Joan of art
Bill Barter can't remember exactly when it occurred to him and his fellow Arlington Museum of Art board members that they could lose Joan Davidow. All he can recall is that the board knew losing the museum's founding director would lead to nothing but turmoil. After all, Davidow is closing in on 10 years of leadership for the unlikely mid-metroplex venue that's respected all over North Texas as a relentless showcase for homegrown contemporary art. Her departure, the board feared, would mean nothing short of catastrophe -- like removing the foundation from a house, only to watch the entire structure collapse in seconds.
"I remember talking about it to the board and to Joan herself -- we go way back," Barter says. "It's one of the things we became painfully aware of last year. If Joan took off, it would be a real chaotic situation."
Turnover at the top of metroplex arts organizations reached a ridiculous level in 1998 and '99 -- a fact that didn't escape Barter and the AMA board or Davidow.
Consider: Fort Worth Dallas Ballet's artistic director Paul Mejia started it, leaving his post in January 1998 after a decade; Mejia was replaced by Benjamin Houk in July 1998. John Giordano announced his retirement as musical director of the Fort Worth Symphony, effective at the end of the 1999-'00 season. The still-leaderless Fort Worth Opera lost, replaced, and again lost general directors in rapid succession. Kimbell Art Museum director Edmund (Ted) Pillsbury retired in June 1998 after 17 years at the helm; Australian Timothy F. Potts succeeded him and marked his first year in charge at the Kimbell this November. Likewise, the Dallas Museum of Art convinced Jack Lane to leave San Francisco and replace Jay Gates as DMA director after Gates resigned to take a position as head of The Phillips Collection in Washington, D.C.
So many musical chairs; so many empty ones. Davidow's exit, then, seemed inevitable -- one more talented local arts leader swept up in the mighty tides of change. Until, that is, she realized that hers was the best job...and that, well, maybe she was the best person for it.
"I've thought about going someplace else, and then I thought, 'Why?'" Davidow says. "The challenges and opportunities I have here are very, very exciting."
Davidow was the AMA's first director when the energetic Arlington Art Association bought a building and decided to create a museum at the beginning of the decade. And, for all the troubles and travails, she can look back on a decade of service with a unique pride of authorship few arts professionals ever have.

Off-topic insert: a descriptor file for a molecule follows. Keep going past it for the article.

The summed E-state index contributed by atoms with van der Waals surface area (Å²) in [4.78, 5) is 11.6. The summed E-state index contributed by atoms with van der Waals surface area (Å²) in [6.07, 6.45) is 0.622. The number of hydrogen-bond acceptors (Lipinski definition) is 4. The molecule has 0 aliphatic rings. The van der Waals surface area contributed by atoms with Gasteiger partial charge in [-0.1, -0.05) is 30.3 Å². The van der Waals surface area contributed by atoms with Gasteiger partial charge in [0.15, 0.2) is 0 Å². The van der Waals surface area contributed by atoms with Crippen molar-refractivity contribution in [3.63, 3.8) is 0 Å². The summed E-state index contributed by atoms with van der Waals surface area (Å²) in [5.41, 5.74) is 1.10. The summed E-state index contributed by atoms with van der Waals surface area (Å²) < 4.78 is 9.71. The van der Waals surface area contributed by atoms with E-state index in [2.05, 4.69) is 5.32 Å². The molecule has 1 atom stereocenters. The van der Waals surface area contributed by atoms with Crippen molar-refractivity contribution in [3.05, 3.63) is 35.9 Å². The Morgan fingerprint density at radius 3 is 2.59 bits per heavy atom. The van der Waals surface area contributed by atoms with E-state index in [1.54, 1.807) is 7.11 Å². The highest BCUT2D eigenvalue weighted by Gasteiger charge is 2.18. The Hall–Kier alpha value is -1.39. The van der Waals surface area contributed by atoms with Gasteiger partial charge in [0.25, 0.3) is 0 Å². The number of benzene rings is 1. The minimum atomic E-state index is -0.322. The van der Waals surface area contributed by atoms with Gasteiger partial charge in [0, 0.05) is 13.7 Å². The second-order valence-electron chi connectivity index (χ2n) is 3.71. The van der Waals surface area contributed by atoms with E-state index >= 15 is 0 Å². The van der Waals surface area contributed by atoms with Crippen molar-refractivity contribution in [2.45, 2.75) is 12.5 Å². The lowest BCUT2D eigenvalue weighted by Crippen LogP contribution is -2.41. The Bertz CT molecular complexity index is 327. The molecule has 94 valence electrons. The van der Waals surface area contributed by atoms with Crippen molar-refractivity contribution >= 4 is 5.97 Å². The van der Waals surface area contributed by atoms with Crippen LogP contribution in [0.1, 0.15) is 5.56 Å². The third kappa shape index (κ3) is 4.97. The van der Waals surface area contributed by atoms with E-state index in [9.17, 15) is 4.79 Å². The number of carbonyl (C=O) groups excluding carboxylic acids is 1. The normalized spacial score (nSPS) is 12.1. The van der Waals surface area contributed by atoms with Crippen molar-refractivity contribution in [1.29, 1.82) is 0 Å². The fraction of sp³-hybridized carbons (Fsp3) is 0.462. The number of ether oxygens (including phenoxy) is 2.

"I have this theory about founding directors or directors who stay a long time in a place," she says. "They have the opportunity to really build a profile for an institution and make an impact. Directors who move every few years on the stepladder to success don't have that."
Barter says the AMA board has begun in earnest to shore up, improve, and develop itself in order to support the museum's expanding programming; to prepare for a serious capital campaign to raise $3 million for renovation of the AMA's 45-year-old building; and, perhaps most important, to mollify Davidow's seemingly one-woman show. "We are developing a structure around Joan that would survive even if Joan left," Barter says. And he's leading the rescue effort, just as he led the search committee when the board hired Davidow on April 1, 1991.
Barter is an art-loving, recently retired aerospace engineer who, in addition to devoting countless volunteer hours to the AMA, dabbles in painting and printmaking. When his colleagues accuse him of the anal-retentive tendencies common to engineers, he quotes Alexander Calder, who was a mechanical engineer before taking up art. "Calder said, 'To an engineer, good enough means perfect. With an artist, there's no such thing as perfect,'" Barter says, laughing.
Barter has long been one of Davidow's -- and, of course, the museum's -- biggest supporters, insisting that "the board, sometimes comatose and sometimes not over the years, has basically said, 'Go ahead, Joan, you're doing great.' She tries to get us to do more, be more involved. And now it's beyond what she as a single individual can do."
To that end, Barter is looking for a few good trustees -- art-lovers, check-writers, and hard workers -- to round out the current AMA board. It's his mission "to develop a board and programs that can support a much bigger operation," as he sees it. Of course, he envisions only greater things ahead for the AMA, and he hopes Davidow will "stay the course." But his life experience has taught him to be prepared, just in case.
You see, Davidow doesn't sound restless, but she does sound tired. The end of the year is her busiest time as she prepares for the museum's annual fund-raising gala and companion exhibition in January and February. Proceeds from the event and the live auction and silent auction of artwork account for an average of $75,000 -- or about 25 percent of the AMA's annual operating revenue. And it's all done in a single night. It's a big deal -- a make-or-break deal -- and for the 2000 gala, Davidow's got some new tricks up her sweat-encrusted sleeves.